Provides a comparison of the press coverage of the introduction of IVF in different contexts, giving a vantage point for examining the variability and the context‐dependence of the issue. Sheds some light on the cultural‐political‐social problems that the new technology entails. Contrasts the differences between Canada and Israel, showing that both countries endorse modern technology in the field of medidine: in both countries, IVF was imported about the same time and both used the US and Britain as a frame of reference and model rather than local developments. Shows the cultural differences of how each culture embraced the new technology.
The Forensic Mental Health Services Managed Care Network is described, including the School of Forensic Mental Health. The purpose of this paper is to outline background…
The Forensic Mental Health Services Managed Care Network is described, including the School of Forensic Mental Health. The purpose of this paper is to outline background, it details successes and challenges, focuses on links to clinical practice for Learning Disabilities (LD) service development, describes education and training, multi-disciplinary and multi-agency working and quality improvement. Findings from a small scale brief educational study undertaken in the high-secure service are included as an example of good practice.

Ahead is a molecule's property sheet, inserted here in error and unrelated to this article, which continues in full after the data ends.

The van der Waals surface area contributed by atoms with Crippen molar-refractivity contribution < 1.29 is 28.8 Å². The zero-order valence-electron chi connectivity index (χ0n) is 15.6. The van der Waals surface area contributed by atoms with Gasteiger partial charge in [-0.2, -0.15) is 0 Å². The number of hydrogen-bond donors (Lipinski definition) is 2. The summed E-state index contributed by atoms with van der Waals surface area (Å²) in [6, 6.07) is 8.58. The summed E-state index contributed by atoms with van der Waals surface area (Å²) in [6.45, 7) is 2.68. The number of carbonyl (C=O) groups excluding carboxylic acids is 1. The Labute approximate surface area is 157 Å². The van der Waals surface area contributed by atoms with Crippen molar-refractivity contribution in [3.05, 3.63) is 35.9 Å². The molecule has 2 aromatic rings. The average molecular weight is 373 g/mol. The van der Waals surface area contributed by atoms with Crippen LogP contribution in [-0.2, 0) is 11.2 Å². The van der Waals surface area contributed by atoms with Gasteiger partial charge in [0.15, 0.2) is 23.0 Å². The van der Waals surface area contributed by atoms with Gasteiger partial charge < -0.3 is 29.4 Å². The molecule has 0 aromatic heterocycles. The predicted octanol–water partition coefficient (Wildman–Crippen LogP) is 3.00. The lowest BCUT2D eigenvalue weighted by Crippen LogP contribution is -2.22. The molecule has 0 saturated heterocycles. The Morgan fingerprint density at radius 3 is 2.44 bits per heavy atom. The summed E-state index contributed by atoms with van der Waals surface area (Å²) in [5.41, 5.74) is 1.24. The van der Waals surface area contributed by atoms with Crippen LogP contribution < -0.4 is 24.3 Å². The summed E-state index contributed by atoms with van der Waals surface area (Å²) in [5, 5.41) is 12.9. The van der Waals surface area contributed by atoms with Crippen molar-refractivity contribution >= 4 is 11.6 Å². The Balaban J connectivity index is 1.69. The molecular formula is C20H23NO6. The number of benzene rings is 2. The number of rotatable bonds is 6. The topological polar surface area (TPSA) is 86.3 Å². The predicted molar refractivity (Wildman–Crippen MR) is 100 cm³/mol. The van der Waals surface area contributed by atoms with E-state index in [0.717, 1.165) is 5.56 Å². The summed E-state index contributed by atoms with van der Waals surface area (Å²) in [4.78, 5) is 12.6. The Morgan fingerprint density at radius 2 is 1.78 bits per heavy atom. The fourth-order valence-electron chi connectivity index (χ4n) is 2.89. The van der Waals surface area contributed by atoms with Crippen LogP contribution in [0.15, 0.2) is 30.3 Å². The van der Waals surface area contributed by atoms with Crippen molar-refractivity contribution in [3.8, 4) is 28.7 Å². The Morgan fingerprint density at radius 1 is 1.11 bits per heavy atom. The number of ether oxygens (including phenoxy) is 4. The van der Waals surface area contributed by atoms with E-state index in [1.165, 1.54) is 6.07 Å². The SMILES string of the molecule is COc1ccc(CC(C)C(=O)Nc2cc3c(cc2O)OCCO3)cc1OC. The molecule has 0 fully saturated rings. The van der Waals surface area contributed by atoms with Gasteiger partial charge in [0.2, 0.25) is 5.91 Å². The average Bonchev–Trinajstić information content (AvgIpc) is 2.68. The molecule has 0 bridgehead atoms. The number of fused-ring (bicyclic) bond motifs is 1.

Specific features relating to LD are highlighted. Comparisons are made with other managed clinical and managed care networks.
The Forensic Network has evolved over time. It has played a crucial role in shaping Scotland’s approach to Forensic Mental Health and LD. Central to its success is active involvement of key stakeholders, a multi-agency approach and collaborative working practice. Future plans include formal evaluation of impact.
This paper offers an interesting perspective from a forensic mental health managed care network; the existing literature is limited.